University Of Tasmania

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Muscular strength measured across the life-course and the metabolic syndrome

Background and aims: Low muscular strength associates with the metabolic syndrome (MetS). However, how muscular strength measured at different life stages contribute to the development of MetS is unknown. This study compared the contribution of muscular strength measured in youth, young- and mid-adulthood with MetS in midlife.

Methods and results: Prospective longitudinal study of 267 Childhood Determinants of Adult Health Study participants who between 1985 and 2019 had measures of muscular strength (dominant grip strength) at three life stages (youth = 9-15 years, young adulthood = 26-36 years, mid-adulthood = 36-49 years) and had their MetS status assessed in mid-adulthood. Bayesian relevant life-course exposure models quantified associations between muscular strength at each life stage with MetS and estimated the maximum accumulated effect of lifelong muscular strength. The contribution of muscular strength at each life stage with MetS was equal (youth = 38%, young adulthood = 28%, mid-adulthood = 34%). A one standard deviation increase in cumulative muscular strength was associated with 46% reduced odds of MetS. Of all MetS components, muscular strength was most strongly negatively associated with high waist circumference.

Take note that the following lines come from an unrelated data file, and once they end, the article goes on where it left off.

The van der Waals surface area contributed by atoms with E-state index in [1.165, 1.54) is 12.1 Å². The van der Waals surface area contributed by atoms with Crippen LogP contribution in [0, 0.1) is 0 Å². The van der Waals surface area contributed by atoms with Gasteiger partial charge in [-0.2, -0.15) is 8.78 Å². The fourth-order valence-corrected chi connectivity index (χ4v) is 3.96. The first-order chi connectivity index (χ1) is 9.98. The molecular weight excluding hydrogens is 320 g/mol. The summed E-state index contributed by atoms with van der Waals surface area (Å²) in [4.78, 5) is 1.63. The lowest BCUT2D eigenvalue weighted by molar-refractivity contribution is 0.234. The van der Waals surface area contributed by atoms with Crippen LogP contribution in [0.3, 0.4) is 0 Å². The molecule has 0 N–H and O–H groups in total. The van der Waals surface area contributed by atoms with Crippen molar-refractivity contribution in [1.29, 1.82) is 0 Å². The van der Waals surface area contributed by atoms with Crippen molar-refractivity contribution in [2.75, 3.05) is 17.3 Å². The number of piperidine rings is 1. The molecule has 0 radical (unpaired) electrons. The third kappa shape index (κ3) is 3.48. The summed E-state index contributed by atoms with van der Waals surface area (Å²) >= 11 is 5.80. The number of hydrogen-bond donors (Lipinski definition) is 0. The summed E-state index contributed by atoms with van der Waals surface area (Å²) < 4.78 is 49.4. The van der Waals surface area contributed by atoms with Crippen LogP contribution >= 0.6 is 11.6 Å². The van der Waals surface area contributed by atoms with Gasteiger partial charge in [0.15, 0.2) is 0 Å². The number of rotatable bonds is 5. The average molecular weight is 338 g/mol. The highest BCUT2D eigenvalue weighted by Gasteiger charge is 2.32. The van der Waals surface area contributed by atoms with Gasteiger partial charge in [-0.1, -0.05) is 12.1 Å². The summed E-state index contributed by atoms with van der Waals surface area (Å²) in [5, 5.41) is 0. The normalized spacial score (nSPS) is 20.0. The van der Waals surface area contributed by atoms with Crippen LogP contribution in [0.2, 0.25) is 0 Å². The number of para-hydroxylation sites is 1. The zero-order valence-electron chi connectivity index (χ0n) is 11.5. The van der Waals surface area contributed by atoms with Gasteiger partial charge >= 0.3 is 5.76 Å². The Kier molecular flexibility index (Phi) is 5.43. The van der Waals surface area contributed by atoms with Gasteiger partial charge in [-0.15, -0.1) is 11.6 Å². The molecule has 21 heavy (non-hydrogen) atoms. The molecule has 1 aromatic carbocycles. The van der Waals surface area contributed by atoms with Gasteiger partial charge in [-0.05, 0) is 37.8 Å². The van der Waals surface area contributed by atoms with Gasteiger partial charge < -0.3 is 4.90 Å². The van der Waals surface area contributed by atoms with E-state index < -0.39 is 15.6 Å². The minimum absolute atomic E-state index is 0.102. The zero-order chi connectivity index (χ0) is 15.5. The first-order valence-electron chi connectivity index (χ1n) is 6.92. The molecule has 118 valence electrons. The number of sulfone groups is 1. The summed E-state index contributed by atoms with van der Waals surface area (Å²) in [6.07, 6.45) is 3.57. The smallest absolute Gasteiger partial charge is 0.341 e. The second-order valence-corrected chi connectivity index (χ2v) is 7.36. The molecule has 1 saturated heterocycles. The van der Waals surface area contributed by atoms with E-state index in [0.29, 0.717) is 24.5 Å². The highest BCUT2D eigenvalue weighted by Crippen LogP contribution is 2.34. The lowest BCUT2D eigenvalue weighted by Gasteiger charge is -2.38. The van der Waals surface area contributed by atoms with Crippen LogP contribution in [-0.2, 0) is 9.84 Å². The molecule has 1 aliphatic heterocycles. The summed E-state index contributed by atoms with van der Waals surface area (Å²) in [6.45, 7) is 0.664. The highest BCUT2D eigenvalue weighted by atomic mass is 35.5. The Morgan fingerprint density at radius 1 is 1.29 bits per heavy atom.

Conclusion: A life-course approach demonstrated reduced odds of MetS in midlife was associated with cumulatively high muscular strength since youth. This supports efforts to promote physical fitness throughout life.


Publication title

Nutrition, Metabolism and Cardiovascular Diseases










Menzies Institute for Medical Research


Elsevier Ltd

Place of publication

United Kingdom

Rights statement

© 2022 The Italian Diabetes Society, the Italian Society for the Study of Atherosclerosis, the Italian Society of Human Nutrition and the Department of Clinical Medicine and Surgery, Federico II University. Published by Elsevier B.V.

Repository Status

  • Restricted

Socio-economic Objectives

Public health (excl. specific population health) not elsewhere classified